Centurion

Centurion

Centurion would do well to go the way of the Rome’s Ninth Legion and disappear. This 100 minute bloodbath experiments with just as many ways to dismember and dispatch with a person and is shot in muted tones so as to emphasize the lusty vermillion of blood, spilt, splattered, and sprayed.

Though it purports to be an imagined account of the the missing legion’s demise, it is really just one fevered chase through the hills and dales of Scotland. The movie opens with a bound and barechested Michael Fassbender tumbling down a snowy bank. He is Quintus Dais, the lone survivor of an attack by the Picts, a nasty lot characterized by their wild hair and indecorous taste for bloodletting.

Meanwhile, the Romans, who are no models of gentlemanly warfare (if such thing exists), mobilize their Ninth in order to eliminate the Pictish threat. They come across Dais, and he joins their ranks. Nothing prepares them for giant rolling fireballs, however, and the legion is nearly wiped out. The Picts capture General Titus Flavius Virilus (a snarling Dominic West), which prompts the remaining seven survivors to mount a rescue. They manage to creep into the Pict camp, but the consequences send them running further into enemy territory.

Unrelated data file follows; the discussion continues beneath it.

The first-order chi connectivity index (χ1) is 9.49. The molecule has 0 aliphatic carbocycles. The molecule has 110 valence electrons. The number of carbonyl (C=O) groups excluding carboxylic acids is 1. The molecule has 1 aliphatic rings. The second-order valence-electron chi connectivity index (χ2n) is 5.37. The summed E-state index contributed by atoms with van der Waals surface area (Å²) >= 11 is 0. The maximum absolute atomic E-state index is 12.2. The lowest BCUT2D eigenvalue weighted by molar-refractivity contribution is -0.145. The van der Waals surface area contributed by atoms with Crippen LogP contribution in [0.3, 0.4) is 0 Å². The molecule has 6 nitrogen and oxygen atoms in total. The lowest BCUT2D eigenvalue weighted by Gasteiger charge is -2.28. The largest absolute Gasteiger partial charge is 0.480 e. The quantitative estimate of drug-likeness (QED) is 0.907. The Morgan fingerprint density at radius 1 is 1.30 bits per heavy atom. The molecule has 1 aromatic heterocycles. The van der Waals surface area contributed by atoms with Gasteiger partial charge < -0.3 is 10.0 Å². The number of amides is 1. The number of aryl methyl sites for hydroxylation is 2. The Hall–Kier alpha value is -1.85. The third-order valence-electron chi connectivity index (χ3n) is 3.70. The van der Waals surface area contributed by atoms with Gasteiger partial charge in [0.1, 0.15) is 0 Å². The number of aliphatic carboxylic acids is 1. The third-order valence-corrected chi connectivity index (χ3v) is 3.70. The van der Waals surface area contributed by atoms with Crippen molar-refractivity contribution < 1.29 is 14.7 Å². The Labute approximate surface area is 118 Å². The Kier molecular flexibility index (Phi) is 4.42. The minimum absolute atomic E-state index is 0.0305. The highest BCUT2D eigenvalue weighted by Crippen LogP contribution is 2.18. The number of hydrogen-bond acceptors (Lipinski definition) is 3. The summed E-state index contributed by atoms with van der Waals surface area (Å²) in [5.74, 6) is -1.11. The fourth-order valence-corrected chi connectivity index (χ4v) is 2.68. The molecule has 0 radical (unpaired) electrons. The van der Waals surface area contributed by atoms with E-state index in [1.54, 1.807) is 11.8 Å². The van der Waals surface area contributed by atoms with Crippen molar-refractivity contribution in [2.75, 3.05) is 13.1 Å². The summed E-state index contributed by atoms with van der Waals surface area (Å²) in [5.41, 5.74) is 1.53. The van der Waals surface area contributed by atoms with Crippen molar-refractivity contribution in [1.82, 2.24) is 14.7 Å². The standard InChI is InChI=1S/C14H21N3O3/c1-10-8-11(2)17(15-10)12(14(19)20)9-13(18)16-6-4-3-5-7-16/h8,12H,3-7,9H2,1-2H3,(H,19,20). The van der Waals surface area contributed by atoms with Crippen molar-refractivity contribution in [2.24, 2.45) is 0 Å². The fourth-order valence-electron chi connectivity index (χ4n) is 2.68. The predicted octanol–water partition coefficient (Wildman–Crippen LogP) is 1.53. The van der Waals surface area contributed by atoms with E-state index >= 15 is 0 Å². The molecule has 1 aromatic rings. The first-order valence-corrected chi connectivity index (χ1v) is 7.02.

There are nods to modern day conflicts – Iraq and Afghanistan, but these are underdeveloped by writer director Neil Marshall, purposely or pure coincidence. Regardless, the main problem is the lack of script. I am not talking about Olga Kurylenko’s character Etain, the mute and savage Pict warrior who looks like a smoky eye makeup tutorial gone amok. Centurion is so concerned with skewering heads, and really every other body part, that it fails to give life to its muscular cast, which includes David Morrissey, JJ Feild, Riz Ahmed, and Liam Cunningham. As they dart through the forest and are dispensed with one by one, it is hard to find any room for sympathy to accompany the primary feeling of disgust at each soldier’s manner of death. When someone does pause to speak, he is either dropping a linguistically misappropriated f-bomb or grunting a vague non-observation, such as, “Etain, like the wolf, has learned to hunt from birth….Now she hunts Romans; now we are the prey.” The deepest thing you will find here are the hatchet wounds.

Released: 2010
Prod: Michael London
Dir: Thomas Bezucha
Writer: Thomas Bezucha
Cast: Michael Fassbender, Dominic West, Olga Kurylenko, Liam Cunningham, David Morrissey, JJ Feild, Noel Clarke, Riz Ahmed, Ulrich Thomsen, Dimitri Leonidas, Imogen Poots, Dave Legeno, Paul Freeman, Rachael Stirling, Tom Mannion, Lee Ross
Time: 97 min
Lang: English
Country: United Kingdom
Reviewed: 2014

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